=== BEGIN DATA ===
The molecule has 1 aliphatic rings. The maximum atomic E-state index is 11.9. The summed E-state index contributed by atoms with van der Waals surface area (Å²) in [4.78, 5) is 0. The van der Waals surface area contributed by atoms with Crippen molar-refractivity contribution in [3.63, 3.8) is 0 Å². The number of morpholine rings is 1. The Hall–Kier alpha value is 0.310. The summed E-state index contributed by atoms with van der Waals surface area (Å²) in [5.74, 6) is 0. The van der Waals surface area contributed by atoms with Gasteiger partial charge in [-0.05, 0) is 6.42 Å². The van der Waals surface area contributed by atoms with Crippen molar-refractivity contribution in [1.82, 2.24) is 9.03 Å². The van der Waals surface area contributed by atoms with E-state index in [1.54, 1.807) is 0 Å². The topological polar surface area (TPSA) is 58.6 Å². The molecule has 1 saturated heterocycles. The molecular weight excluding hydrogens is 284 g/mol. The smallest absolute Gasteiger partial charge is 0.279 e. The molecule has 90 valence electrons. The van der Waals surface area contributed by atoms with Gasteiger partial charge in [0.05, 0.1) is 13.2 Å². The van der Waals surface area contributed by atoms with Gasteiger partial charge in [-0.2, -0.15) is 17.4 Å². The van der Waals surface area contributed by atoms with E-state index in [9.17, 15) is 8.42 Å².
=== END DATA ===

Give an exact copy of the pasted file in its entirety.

The molecule has 1 aliphatic rings. The maximum atomic E-state index is 11.9. The summed E-state index contributed by atoms with van der Waals surface area (Å²) in [4.78, 5) is 0. The van der Waals surface area contributed by atoms with Crippen molar-refractivity contribution in [3.63, 3.8) is 0 Å². The number of morpholine rings is 1. The Hall–Kier alpha value is 0.310. The summed E-state index contributed by atoms with van der Waals surface area (Å²) in [5.74, 6) is 0. The van der Waals surface area contributed by atoms with Gasteiger partial charge in [-0.05, 0) is 6.42 Å². The van der Waals surface area contributed by atoms with Crippen molar-refractivity contribution in [1.82, 2.24) is 9.03 Å². The van der Waals surface area contributed by atoms with E-state index in [1.54, 1.807) is 0 Å². The topological polar surface area (TPSA) is 58.6 Å². The molecule has 1 saturated heterocycles. The molecular weight excluding hydrogens is 284 g/mol. The smallest absolute Gasteiger partial charge is 0.279 e. The molecule has 90 valence electrons. The van der Waals surface area contributed by atoms with Gasteiger partial charge in [0.05, 0.1) is 13.2 Å². The van der Waals surface area contributed by atoms with Gasteiger partial charge in [-0.2, -0.15) is 17.4 Å². The van der Waals surface area contributed by atoms with E-state index in [9.17, 15) is 8.42 Å².